John answered all of them by saying, ‘I baptize you with water; but one who is more powerful than I is coming; I am not worthy to untie the thong of his sandals. He will baptize you with the Holy Spirit and fire. His winnowing-fork is in his hand, to clear his threshing-floor and to gather the wheat into his granary; but the chaff he will burn with unquenchable fire.’So, with many other exhortations, he proclaimed the good news to the people. Luke 3:16-18

Recently, Nadia Bolz-Weber preached a marvelous sermon on anxiety and hope, in which she told the story of a young woman. This young woman was being bullied in school, as so many young people are, and wanted whatever advice she could get. Nadia’s response was classic, and so much what most kids who are being bullied need to hear:

“I looked directly into her eyes and said: “Look kid. I’m so sorry that’s happening and I totally get it because I’ve been there. But as horrible as it is right now…just do whatever you can to get through it because I promise you one thing: grown ups who were bullied in Middle School and survive it, are like, 10 times cooler and more interesting as adults than the ones who were doing the bullying. You get through this and you’re gonna be amazing. I promise you. Those kids will be nothing but a footnote later on. I mean, come on…who wants to peak in middle school?”

Certainly, the fortitude and courage that it takes to withstand bullying – especially the inescapable torture that comes not only at school, but through the social media we carry in our pockets – may well serve us in later years. It may be, as our parents once told us, “character building”- galling as it may be to acknowledge that our parents were right.

But it isn’t always.

Parents, educators, and concerned adults are often reminded that the children who bully are often the children who have been bullied. Those who have been disempowered find their power by disempowering others. The cycle continues, and spirals, and grows: bullies engender more bullies.

Sometimes, you don’t become ten times cooler. Sometimes, you become a total jerk.

John the Baptist, in the time before Jesus’ ministry began, gathered the people around him on the banks of the Jordan, and preached some pretty hardcore sermons. The Gospel of Luke records one such preaching moment, when John drew upon the prophecies of Isaiah for his scripture: Every valley shall be lifted up, and every mountain and hill laid low, he reminded the people. But what does that mean? It means that those who have wealth, or power, or privilege in this world shouldn’t keep it to themselves, but use it for the sake of others. If you have two coats, give one to someone who has none. If you have authority, be aware of it and don’t let it consume you. Let it be used to build up the community, not for your own personal gain.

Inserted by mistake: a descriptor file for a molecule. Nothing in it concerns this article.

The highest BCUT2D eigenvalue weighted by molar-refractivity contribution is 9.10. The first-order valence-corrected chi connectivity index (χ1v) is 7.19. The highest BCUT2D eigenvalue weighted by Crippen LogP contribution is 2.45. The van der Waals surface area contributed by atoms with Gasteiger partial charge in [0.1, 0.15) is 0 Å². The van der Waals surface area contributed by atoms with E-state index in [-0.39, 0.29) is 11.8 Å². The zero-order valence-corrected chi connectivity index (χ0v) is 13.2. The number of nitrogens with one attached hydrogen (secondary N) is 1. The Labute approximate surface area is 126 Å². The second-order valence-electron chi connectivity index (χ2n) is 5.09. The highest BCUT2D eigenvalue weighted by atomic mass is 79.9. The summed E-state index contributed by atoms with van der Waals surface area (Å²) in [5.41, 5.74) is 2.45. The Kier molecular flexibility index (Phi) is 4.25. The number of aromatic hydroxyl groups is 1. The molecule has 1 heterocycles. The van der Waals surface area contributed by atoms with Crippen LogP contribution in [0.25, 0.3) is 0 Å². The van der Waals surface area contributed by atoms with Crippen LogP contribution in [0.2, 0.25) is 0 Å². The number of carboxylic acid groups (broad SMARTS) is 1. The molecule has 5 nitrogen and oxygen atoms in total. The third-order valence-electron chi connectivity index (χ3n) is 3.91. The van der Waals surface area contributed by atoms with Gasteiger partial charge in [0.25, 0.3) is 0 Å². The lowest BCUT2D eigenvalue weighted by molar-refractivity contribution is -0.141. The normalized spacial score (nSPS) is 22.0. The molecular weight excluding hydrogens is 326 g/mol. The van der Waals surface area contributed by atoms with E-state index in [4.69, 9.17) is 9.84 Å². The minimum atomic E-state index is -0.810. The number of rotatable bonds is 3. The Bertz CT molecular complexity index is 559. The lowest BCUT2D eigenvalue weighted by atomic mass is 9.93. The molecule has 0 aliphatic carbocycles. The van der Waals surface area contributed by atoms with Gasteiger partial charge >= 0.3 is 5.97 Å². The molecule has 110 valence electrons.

Don’t let any human measure of status convince you that you are more worthy, more beloved in the eyes of God.

Don’t use whatever power you have to disempower others.

Don’t be a bully.

Break the cycle.

With this and many other exhortations, John proclaimed the good news to the people.

The tax collectors, often forced by circumstances of poverty or desperation into positions from which they force their fellow Jews to follow the laws of the occupiers, are therefore shunned; and exact revenge in the form of extra fees levied on top of already harsh tax burdens. Disempowered by circumstance, they gain power at the expense of those who should be neighbors.

The bullied become bullies. But John proclaimed good news.

The desperate-to-feed-their-families become convinced by experience that no one else will help them, and so help themselves. But John proclaimed good news.

Those who receive no compassion give none, but keep their second coat as deserved, or for fear that when the first wears out, that experienced lack of compassion will leave them in the cold. But John proclaimed good news.

The good news that those who have had no coat will be cared for and warmed. The good news that those who have experienced extortion will know justice. The good news that is good to those who have been oppressed, to those who have been disempowered, to those who have been bullied: that much is clear.

But the good news is actually good for those who have done the bullying, as well.

The world is not divided easily – certainly, not as easily as we often try to divide it. The distinction between the one who bullies and the one who doesn’t – between the one who peaks in middle school and the one ten times cooler, between the mountain and the valley – isn’t always as clear as we would like it to be. The bullies have been bullied. The fearful seek to spread fear far and wide. Those who have power in some areas may be entirely out-of-control in others. As Aleksandr Solzehnitsyn said, “If only it were all so simple! If only there were evil people somewhere insidiously committing evil deeds, and it were necessary only to separate them from the rest of us and destroy them. But the line dividing good and evil cuts through the heart of every human being.”* I suspect John would agree.